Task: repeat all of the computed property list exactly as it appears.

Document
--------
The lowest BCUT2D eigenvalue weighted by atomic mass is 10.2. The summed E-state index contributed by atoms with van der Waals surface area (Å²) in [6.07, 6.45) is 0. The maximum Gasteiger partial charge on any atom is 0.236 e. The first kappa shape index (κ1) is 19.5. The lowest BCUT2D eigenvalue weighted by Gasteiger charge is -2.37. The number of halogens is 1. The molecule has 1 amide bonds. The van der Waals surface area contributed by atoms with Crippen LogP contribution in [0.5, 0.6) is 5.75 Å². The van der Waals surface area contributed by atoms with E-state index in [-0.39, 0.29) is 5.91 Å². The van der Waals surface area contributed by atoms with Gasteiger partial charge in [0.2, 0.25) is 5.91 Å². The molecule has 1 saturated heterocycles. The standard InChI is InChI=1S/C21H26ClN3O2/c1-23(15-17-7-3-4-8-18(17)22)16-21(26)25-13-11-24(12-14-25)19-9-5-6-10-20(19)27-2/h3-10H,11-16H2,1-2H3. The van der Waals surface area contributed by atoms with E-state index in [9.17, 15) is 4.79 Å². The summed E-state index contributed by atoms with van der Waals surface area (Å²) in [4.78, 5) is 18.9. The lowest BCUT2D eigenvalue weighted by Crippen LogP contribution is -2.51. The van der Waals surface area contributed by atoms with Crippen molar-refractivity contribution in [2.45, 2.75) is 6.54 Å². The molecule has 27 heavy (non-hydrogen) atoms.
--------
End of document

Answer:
The lowest BCUT2D eigenvalue weighted by atomic mass is 10.2. The summed E-state index contributed by atoms with van der Waals surface area (Å²) in [6.07, 6.45) is 0. The maximum Gasteiger partial charge on any atom is 0.236 e. The first kappa shape index (κ1) is 19.5. The lowest BCUT2D eigenvalue weighted by Gasteiger charge is -2.37. The number of halogens is 1. The molecule has 1 amide bonds. The van der Waals surface area contributed by atoms with Crippen LogP contribution in [0.5, 0.6) is 5.75 Å². The van der Waals surface area contributed by atoms with E-state index in [-0.39, 0.29) is 5.91 Å². The van der Waals surface area contributed by atoms with Gasteiger partial charge in [0.2, 0.25) is 5.91 Å². The molecule has 1 saturated heterocycles. The standard InChI is InChI=1S/C21H26ClN3O2/c1-23(15-17-7-3-4-8-18(17)22)16-21(26)25-13-11-24(12-14-25)19-9-5-6-10-20(19)27-2/h3-10H,11-16H2,1-2H3. The van der Waals surface area contributed by atoms with E-state index in [9.17, 15) is 4.79 Å². The summed E-state index contributed by atoms with van der Waals surface area (Å²) in [4.78, 5) is 18.9. The lowest BCUT2D eigenvalue weighted by Crippen LogP contribution is -2.51. The van der Waals surface area contributed by atoms with Crippen molar-refractivity contribution in [2.45, 2.75) is 6.54 Å². The molecule has 27 heavy (non-hydrogen) atoms.